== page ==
Saturday 10 December 2016

'She played bad husband card well'

Denise Clarke

Published 27/07/2010 | 05:00

THE disappearance of Brian McGrath was a distant memory to the people of Coole when the garda cold case unit came to the village two years ago.

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After he vanished in 1987, most locals assumed the father of four had simply walked out on his family and moved abroad.

But the arrival of the high profile garda unit in the Co Westmeath village to exhume human remains finally opened their eyes to the horror which unfolded in their midst two decades earlier.

It was a surprise to many. After all, it is the type of village made up of a pub, a shop and a primary school, where everyone knows everyone else's business.

"It all happened so long ago that nobody really remembered it," said one local woman.

Another woman living nearby said no one had any idea about what had really happened.

"The McGraths seemed to be simple people. They kept to themselves. People were shocked when the true story came out.

"People had just presumed Brian had emigrated. It had been so long, most had almost forgotten about him."

Next-door neighbour Michael Whyte said Mr McGrath's wife Vera had done much to create the impression he was a bad husband who had abandoned his family.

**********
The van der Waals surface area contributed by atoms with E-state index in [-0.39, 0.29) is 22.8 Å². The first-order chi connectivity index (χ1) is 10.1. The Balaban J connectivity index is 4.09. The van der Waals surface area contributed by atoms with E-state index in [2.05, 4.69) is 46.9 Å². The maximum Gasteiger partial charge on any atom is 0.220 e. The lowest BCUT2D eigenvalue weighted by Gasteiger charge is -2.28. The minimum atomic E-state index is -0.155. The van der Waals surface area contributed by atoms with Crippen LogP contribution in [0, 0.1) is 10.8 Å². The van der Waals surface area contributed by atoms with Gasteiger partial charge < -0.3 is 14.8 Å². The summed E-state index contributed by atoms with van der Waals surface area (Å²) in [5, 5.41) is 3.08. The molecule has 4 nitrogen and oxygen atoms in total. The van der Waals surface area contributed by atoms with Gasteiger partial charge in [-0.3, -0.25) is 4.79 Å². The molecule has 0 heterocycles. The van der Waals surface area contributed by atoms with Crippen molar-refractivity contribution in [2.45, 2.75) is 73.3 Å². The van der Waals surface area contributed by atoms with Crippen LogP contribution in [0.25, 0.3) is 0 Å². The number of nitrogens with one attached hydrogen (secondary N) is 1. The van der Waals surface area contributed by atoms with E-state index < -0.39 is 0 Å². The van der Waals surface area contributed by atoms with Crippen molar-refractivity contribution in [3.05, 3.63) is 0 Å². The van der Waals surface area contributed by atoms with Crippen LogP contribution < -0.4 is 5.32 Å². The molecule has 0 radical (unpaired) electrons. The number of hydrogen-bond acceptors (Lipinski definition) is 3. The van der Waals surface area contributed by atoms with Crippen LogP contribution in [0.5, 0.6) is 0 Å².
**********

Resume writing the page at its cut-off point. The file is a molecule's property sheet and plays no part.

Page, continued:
"On her birthday and anniversary, she'd be giving out she never got a card from him, that kind of thing. She played it very well," he said.

"The local people didn't know anything until the investigation was made public. No one knew how he died or anything like that.

"People were shocked when they heard what happened, but at the same time, it had happened years before that and it didn't seem to register as much as if it was something that was freshly after happening.

"A lot of people wouldn't even know Brian or remember him."

Mr Whyte said there had been trouble in the McGrath home, with rows between him and his wife.

"People figured he just got fed up because of the rows and didn't bother coming back," he said

"He was highly regarded in the community. To me, he was a gentle man, very inoffensive. He didn't drink. He never caused trouble. He'd be always working around at something. Nobody can understand why he was killed."

Irish Independent

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